25 July 2012
Pos: Alongside the Fisheries Museum of the Atlantic, Lunenburg Nova Scotia
Wx: North Force 1, 5/8 Stratus
After an adventurous sail to windward along the Nova Scotian coast, Pride of Baltimore II is snug in the quintessentially Canadian Maritime Seaport of Lunenburg. Arriving in town along with tops’l schooners Lynx, Unicorn and Amistad we joined Larinda, Providence and Roseway for the second port of Tall Ships Nova Scotia.
Known around the fleet for its hospitality, Lunenburg follows hot on the heels of a splendid stay in bustling Halifax. From our grandstanding arrival on Tuesday, through the spectacle of an opening ceremony highlighted with as much Navy Brass as any OpSail occasion, to impressive crew events at the imposing Citadel, Halifax hosted us well. We hope the 8,900 visitors to Pride II feel we returned the favor.
As final destination in the Tall Ships Challenge series, Halifax hosted the awards ceremony for races three and four. Pride II was first again for the “Etch-a-Sketch” event of Race Three, but the US Coast Guard Barque Eagle edged us out in the “Sprint to Halifax.” As a time-trial, this fourth race was based on the corrected average speeds of the vessels over an eight-hour period. Eagle’s was .24 knots faster than Pride II’s. With our own uncorrected average being 10.23 knots, there isn’t much we could have done to push Pride II harder, but Eagle’s strategy was to wait for the breeze to build before starting their run. So no broom for a clean sweep of the series by Pride II – well done and well raced, Eagle!
Also, well done to all regiments and bands who performed the 1812 Military Tattoo at Halifax’s Citadel on Sunday night. A tour de force of fifes, drums, bagpipes and historic weapons demonstrations celebrated Canada’s rich history and highlighted the 198 years of peace and friendship between our nations. Stealing the show were the 78th Highlanders, who Pride II had the pleasure of hosting for a reception earlier in the weekend. Following their example, we did our best to close out Monday’s Parade of Sail in style as we brought up the rear of 21 ship procession around Halifax Harbour.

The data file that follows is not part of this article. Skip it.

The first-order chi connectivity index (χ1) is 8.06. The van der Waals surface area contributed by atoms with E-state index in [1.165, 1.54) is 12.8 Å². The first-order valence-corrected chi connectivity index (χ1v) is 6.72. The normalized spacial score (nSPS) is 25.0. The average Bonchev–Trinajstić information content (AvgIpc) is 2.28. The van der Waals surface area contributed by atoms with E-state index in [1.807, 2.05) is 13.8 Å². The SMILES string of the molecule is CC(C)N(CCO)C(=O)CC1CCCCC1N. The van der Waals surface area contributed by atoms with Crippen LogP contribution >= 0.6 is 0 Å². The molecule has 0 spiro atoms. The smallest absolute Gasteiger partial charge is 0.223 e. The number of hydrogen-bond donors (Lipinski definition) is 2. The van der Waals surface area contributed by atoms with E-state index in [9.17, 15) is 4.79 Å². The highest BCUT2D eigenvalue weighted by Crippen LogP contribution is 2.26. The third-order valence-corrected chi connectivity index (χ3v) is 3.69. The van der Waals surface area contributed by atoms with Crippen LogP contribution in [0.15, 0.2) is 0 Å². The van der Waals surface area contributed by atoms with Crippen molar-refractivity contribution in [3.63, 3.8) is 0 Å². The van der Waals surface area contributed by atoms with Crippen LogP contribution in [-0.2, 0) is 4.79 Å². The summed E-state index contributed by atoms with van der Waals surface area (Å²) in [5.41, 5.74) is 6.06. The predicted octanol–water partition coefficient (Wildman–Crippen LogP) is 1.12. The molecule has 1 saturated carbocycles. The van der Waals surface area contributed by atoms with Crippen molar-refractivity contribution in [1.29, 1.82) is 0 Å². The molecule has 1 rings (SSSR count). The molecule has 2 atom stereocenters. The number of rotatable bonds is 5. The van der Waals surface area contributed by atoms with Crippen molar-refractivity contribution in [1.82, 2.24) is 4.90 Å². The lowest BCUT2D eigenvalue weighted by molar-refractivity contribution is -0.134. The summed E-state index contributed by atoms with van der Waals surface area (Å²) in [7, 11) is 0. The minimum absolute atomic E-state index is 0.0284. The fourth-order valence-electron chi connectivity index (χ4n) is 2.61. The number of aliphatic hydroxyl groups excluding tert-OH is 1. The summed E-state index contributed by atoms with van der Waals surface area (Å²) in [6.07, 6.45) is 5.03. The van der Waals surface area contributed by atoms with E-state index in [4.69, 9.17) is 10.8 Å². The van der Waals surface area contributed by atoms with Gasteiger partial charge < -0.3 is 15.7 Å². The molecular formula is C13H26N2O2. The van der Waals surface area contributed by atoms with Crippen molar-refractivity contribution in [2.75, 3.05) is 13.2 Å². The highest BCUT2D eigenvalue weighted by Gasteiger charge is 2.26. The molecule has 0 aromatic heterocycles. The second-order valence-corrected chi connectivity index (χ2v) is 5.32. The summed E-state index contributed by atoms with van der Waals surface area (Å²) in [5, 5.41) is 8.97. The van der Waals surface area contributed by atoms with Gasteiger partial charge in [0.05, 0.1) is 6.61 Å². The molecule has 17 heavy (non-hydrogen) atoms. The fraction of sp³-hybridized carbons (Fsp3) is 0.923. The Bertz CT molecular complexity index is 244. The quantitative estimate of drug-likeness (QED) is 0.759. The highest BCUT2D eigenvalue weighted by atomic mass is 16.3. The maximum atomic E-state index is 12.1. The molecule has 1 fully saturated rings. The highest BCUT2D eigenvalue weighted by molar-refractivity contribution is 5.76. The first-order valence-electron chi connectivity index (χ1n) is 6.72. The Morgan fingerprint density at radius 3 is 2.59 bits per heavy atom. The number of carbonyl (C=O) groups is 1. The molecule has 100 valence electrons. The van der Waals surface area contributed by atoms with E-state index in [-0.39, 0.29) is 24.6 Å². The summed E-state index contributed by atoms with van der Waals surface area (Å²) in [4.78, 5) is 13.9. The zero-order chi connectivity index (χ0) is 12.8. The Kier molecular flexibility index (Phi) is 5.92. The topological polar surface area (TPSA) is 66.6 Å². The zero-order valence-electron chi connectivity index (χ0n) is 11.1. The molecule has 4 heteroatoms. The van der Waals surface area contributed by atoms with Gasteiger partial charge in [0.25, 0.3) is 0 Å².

Not that putting on a show is new territory for Pride II. For 24 years, we’ve been striving not just to impress dockside visitors with the sleek beauty of the ship, but to inspire and awe on-lookers from shore by highlighting the characteristic nimble elegance of the Baltimore Privateers she so thoroughly represents.
Our arrival and departure from Halifax are prime examples – outbound, we carried easy sail to stay at the required parade speed of five knots until we made the final run along the downtown waterfront and cracked on the mains’l and jib to charge out to sea. But on arrival day, with the Harbour mostly to ourselves, we barreled in under all plain sail, made a few passes by downtown at seven knots, then in a barrage of four guns took in sail and rounded up close enough to our wharf to pass lines.
We hoped to impress, and the gathered crowd on the pier seemed to confirm it. In fact, one onlooker even said “Good show. But what do you guys do when no one’s looking, you still use the sails?”
The only answer I could give was this: “When no one’s looking? That’s when we do all the REALLY cool stuff.”
Sounds glib, but it’s true. Our extended experiment in live action nautical archeology is on-going. Thrashing our way out of Halifax, we noticed a slight tear in the lower section of our fores’l, so we reefed it to contain the damaged portion and sailed on, beating our way out to sea as if it were 1812, and at the end of the day, sailing on the anchor at 23:45 in Rose Bay, eight miles from Lunenburg. Too bad that no one could see us, because handling 8000 square feet of sail in the pitch dark and rounding up safely to drop the hook someplace we’d never seen before was a particularly handy piece of seamanship by the crew.
Captain Jamie Trost and the smart sailing Crew of Pride of Baltimore II